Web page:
More Producers, Services Providers Needed At Ukraine Dialogue Series
As the war in Ukraine rages on, Canadians are becoming more familiar with the interconnected concepts of energy stability and energy security — and how many Europeans face the prospect of a long, cold winter.
Still, Canadians don’t have a sense of the real first-hand impact beyond increased prices.
But what if such a military conflict was to happen in Western Canada? What if domestic Canadian energy production suffered — and Albertans faced prospects of the same winter hardships?
What if we needed a hand to get our sector back on track? Where would we turn?
That's why the Alberta government and a range of industry partners have created the Alberta-Ukraine Energy Dialogue series.
The first step is a webinar Sept. 29 during which two panels will explore ways and means Alberta’s natural gas sector can help Ukraine kick start its domestic gas sector post-war.
But a quick scan of registrations to date shows a disappointing lack of interest from the operating community and its key services providers, noted Bill Whitelaw, managing director of strategy and sustainability for geoLOGIC systems ltd., a global energy intelligence firm headquartered in Calgary.
Whitelaw is one of the panelists Thursday — and he says he expected more when the call for help went out, particularly because it included a detailed “shopping list” of how Alberta companies could get involved on a range of technical opportunities.
"These are the companies that typically make the most noise about the world needing more Canada ... and they're the ones in the best position to offer Ukraine the latest insights and even the tools...it's frankly a bit of puzzler."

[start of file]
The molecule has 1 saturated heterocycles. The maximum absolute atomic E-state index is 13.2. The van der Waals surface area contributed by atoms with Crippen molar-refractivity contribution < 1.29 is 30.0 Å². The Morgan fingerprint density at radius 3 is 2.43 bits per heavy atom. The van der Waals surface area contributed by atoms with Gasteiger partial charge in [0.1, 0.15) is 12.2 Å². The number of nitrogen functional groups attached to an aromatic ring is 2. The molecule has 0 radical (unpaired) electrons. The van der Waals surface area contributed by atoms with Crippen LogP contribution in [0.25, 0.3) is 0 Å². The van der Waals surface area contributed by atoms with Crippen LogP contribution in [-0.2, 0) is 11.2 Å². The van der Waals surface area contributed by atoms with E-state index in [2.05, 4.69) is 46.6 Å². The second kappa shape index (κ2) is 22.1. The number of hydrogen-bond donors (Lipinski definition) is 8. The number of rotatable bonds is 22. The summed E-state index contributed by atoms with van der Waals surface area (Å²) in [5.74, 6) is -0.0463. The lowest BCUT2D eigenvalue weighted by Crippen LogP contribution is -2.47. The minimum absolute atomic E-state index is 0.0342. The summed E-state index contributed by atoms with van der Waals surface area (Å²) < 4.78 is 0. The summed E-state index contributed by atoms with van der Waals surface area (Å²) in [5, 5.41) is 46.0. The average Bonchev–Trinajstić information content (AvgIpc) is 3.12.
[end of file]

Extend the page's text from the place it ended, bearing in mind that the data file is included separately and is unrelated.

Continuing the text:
This dialogue is about what's possible, a discussion of the way Canadian firms can step up and share what they know. There's a trade dimension longer term, but in the near term is about creating a catalogue of expertise that Ukrainian producers can use to step up production post-war, noted Whitelaw. And, he points out, many Canadian companies already have experience working in Ukraine.
“The faster production returns to normal, the faster the country’s economy stabilizes with it. Ukrainian companies are coming to us with a range of questions of how we tackled certain technical challenges five to 10 years ago. They want to know more about our recovery techniques, our costs and how we understand the geology in order to maximize returns,” explained Whitelaw. “But this is an opportunity for us to demonstrate how we achieve those things in lockstep with top notch environmental performance and quality regulation.”
The initial webinar will include participants from the Petroleum Technology Alliance of Canada, ENSERVA (formerly the Petroleum Services Association of Canada), geoLOGIC systems, GLJ, the Canadian Global Energy Forum and the Canadian Society for Unconventional Resources. Organizers hope the webinar will generate sufficient interest to maintain the dialogue over the next several months.
"A constant refrain in this sector is 'we're pretty good at this ESG stuff. That rings a bit hollow if we're not interested in stepping up and helping an ally in need with the things we're ostensibly so good at, especially an ally whose roots in our relationship date back to the late 19th century and the way our country was settled."
The registration is at this link: Meeting Registration - Zoom
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